We’ll start with Microsoft.  At the start of the last generation, Microsoft quickly took the crown from its previous owner, Sony.  With the Xbox 360 priced far cheaper, out on the market an entire year before Sony’s machine, and with online and networking features that fans could only dream of on consoles before that point, Microsoft had rightfully won the gaming faithful’s hearts.  But it seems like since the announcement of the Xbox One, Microsoft has been following “The Official Handbook of How to Piss off Faithful Consumers”.

With their initial announcement that all games would require online “check-ins” every 24 hours, and that there were “rules” on who gamers could and couldn’t lend physical copies of games to, Microsoft’s road to next-gen started out a bumpy one.  And when they announced their system at a pricey $499.99, that road only got worse.  Even the “Xbox 180“, though it came not long after E3, was far too late in the eyes of public opinion.   Post-release, the Xbox One’s main problem has been that despite its higher price tag, it appears to be graphically inferior to the Playstation 4, which is why if you follow gaming news you’ve probably heard more about “1080p resolution” and “FPS (frames per second)” than you ever cared to in your life.  All-in-all, to call Microsoft’s position “unenviable” is euphemistic at best.  Their comparatively lower sales are what happen when you piss off the gaming equivalent of swing voters and are only left with hard-line supporters.

Still, arguably Microsoft is in a greater position than Nintendo.  Having launched the successor to the massively popular, nigh-on cultural sensation to the Wii in the “Wii U”, Nintendo has had nothing but trouble almost since day one.  The system is far underpowered compared to its predecessor, one of a number of factors that’s led to a lack of third-party games.  This problem leaves console owners with month-long droughts with nothing to play, and a weak variety in terms of a game library (so many of their titles are platformers).  Add that on to an unnecessarily high price tag for the power it’s packing under the hood, and a massive branding issue that comes from creating a system that looks much too similar to your last and giving it a similar name without a proper ad campaign that leads casuals into thinking the Wii U is merely an add-on to your older console…it’s really no wonder Sony surpassed the Wii U’s 16 month sales in roughly a fourth of that time.

Put simply, Sony’s the one company that didn’t make any major mistakes in the launching of it’s system.  It’s priced competitively, it’s boasting a large library to come over the next year in both downloadable and retail titles, and it’s the most powerful console on the market.  It’s selling well because, like I said: Sony seems to want to win.  But does that necessarily mean that if Microsoft and Nintendo got themselves together they would sell as well as Sony?   Well, there’s the million dollar question.  And the honest answer is: I don’t know.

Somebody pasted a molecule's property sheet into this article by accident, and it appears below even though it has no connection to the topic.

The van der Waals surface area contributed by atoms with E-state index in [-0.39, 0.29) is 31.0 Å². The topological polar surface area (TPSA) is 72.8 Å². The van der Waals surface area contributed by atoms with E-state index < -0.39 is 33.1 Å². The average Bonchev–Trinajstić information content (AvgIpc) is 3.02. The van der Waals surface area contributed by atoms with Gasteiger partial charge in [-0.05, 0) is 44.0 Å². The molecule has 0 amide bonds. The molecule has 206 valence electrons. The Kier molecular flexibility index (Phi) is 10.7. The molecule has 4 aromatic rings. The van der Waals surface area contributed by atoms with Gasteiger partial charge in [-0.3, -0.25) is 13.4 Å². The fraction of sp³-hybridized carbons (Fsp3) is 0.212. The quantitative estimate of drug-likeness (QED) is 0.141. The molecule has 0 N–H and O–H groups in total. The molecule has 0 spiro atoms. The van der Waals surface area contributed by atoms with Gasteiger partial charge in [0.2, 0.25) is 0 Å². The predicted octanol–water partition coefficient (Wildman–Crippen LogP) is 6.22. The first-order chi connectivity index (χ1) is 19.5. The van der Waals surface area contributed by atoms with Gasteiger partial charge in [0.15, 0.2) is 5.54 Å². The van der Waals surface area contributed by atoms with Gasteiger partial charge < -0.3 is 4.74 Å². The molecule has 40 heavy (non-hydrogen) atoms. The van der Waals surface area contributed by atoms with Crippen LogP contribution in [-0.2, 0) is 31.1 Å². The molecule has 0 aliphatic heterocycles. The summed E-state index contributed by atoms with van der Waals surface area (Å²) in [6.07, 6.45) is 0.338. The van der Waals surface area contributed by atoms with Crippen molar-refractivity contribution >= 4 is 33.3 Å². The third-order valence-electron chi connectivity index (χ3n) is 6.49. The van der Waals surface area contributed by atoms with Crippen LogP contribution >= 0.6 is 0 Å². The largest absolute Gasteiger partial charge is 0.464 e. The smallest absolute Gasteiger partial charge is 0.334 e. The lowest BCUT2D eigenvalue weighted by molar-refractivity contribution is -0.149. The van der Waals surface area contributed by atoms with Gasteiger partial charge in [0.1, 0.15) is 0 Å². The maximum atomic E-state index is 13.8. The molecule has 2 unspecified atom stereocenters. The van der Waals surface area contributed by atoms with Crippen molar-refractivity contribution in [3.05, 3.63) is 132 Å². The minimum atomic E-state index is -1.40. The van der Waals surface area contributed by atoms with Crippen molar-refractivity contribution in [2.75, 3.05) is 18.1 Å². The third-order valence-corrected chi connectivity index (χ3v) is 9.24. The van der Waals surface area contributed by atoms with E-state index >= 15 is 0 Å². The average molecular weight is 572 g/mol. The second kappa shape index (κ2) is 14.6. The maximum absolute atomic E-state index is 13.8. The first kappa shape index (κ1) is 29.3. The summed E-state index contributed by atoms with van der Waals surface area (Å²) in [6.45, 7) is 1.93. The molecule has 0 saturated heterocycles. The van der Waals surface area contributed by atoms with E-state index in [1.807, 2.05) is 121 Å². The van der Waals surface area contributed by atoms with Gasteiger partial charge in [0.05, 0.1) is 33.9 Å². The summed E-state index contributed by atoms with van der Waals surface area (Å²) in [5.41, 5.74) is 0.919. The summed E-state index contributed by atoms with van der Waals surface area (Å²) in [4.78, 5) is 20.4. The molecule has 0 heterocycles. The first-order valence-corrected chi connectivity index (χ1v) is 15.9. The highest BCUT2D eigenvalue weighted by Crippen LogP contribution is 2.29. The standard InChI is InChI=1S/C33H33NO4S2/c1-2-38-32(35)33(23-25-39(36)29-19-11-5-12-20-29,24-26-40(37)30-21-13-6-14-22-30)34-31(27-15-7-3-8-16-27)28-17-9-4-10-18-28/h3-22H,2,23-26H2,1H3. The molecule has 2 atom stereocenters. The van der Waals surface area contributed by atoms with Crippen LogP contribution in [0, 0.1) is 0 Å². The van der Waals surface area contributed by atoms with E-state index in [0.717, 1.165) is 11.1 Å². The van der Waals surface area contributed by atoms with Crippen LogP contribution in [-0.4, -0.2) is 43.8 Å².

I don’t, and no one else does, either.  What people are doing when they claim consoles are fine or that they’re “dooooomed” is attempting to look between five and six years into the future, and they’re all going to fail because if anyone REALLY knew how to do that, they’d use the ability for far more important things than video games or game-related discussion.  There are countless factors involved in the final fate of consoles, and in the end all I can say now is that currently consoles are alive and well.

If anything, if you’re looking for the final thing that puts the nail in consoles, it will be the fact that Sony is currently embracing a way for gamers to stream games off servers and play them on any device they own, from televisions to tablets.  The future very well may end up being platform agnostic, but even that I can’t say for certain.   But then, even that isn’t something I’d stake anything solid on.  Perhaps for now it might be best to enjoy the fact that we have a trio of new consoles on the market, and a new generation of video games to look forward to?

Sage Ashford is a college kid with far more hobbies than he has free time.  You can find him on Twitter @SageShinigami, but also at his own blog Jumping in Headfirst (, talking comics, anime, music and more.

About Hannah Means Shannon

Editor-in-Chief at Bleeding Cool. Independent comics scholar and former English Professor. Writing books on magic in the works of Alan Moore and the early works of Neil Gaiman.

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(Last Updated March 14, 2014 10:18 pm )